Archive for the ‘creativity’ Category
Post by Clio.
Danielle Kroll is a Brooklyn based designer and illustrator who graduated from Tyler School of Art with a BFA. Her work is fun & playful yet sophisticated and carries over a vast range of materials. Danielle is inspired by the great outdoors, her childhood, the weird and wacky, and vintage treasures (though some might refer to it as junk). She has worked with clients such as The Land of Nod and Anthropology and also keeps a steady flow of personal work going, the illustrations above are a mix of both. See more of Danielle’s work on her website.
Post by Clio.
These hilarious drawings by Gemma Correll are sure to put a smile on your face this Friday. Famed for drawing pugs and cats Gemma is a true comic genius. Her witty one liners are coupled perfectly with the little characters of her sketchbooks. And she definitely makes me want a pug (she has two real ones and tons and tons of doodled ones), especially after the release of her newest gem, a book entitled “A Pug’s Guide to Etiquette”.
Post by Clio.
Kirra Jamison is an Australian artist born in 1982 in Sydney. Kirra grew up in Byron Bay and is currently Melbourne based. Her work is colourful, collage-like and full of beautiful and delicate pattern. Don’t you love those owls?
Check out more of Kirra’s work on her website.
Post by Clio.
I had the utmost pleasure of hearing British illustrator and designer Kate Moross speak last weekend at the Offset Design Conference in Dublin.
At just 27 years old Moross blew the crowd away with her witty banter, unbelievable charm and incredible work. Never taking herself or her work too seriously Moross gave the crowd advice on fear (ignore it), the creative ‘wall’ (it doesn’t exist) and following one’s desires (always, always).
Kate Moross is unbelievably cool and mature and you’ll want to hop on twitter right away and follow her. Be sure to check out her website too for more beautifully illustrated type work and video work and design work and branding and clothing and shoes and and and…is there anything this girl can’t do?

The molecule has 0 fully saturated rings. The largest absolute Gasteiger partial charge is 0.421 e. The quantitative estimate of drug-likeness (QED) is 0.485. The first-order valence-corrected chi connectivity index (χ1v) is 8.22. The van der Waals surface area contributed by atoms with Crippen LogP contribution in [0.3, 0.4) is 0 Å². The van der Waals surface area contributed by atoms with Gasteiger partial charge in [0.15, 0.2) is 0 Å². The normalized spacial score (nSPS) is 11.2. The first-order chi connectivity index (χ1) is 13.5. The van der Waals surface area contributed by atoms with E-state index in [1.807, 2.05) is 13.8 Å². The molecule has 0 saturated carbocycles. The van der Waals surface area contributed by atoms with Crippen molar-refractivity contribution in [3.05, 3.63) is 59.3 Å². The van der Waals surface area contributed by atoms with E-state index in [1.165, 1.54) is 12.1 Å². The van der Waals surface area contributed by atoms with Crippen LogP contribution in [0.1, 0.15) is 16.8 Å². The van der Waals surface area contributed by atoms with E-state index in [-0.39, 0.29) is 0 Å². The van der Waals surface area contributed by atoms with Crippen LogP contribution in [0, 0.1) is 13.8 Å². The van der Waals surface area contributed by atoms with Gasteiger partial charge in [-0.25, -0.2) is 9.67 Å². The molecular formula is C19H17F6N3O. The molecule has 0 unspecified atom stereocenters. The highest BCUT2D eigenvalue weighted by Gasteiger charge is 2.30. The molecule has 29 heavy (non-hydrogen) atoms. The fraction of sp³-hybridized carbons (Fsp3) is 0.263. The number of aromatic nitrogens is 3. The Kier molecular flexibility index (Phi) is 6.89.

Post by Clio.
Fuchsia MacAree’s crayon-like illustrations are rooted in humour and wit. They are colourful, bright and simple and definitely smile-inducing.
Since graduating from college three years ago MacAree has hit the ground running and not stopped since, working as a freelancer on a multitude of both editorial work and personal projects. Featured above are a selection from the Lookalikes series.
Most recently MacAree participated the Offset Creative Project 2013 by illustrating a quote from a previous conference speaker on a number of household items which were then sold for charity.
Find out more about the Offset conference for creatives on their website.
Post by Clio.
Lan Truong is a Brooklyn based illustrator and graphic designer with a clear passion for bright colour and strong lines. Her sweet illustrations are simple and expressive. They can’t help but perk you up and make you smile.
Post by Angie Brown
Alberto Cerriteño is originally from Mexico City and now lives and works in Portland. He has more than ten years of experience as Art Director in several agencies doing advertising, print, interactive, installations and educational work, and is now a freelance artist and illustrator. Alberto has developed his own very personal technique and style, with its roots in traditional Mexican art with its rich textures and decorative patterns.
Alberto’s colorways are spot on and the geometric rhythms are hypnotic, but for me, it’s really the textures that bring it home.
Post by Clio.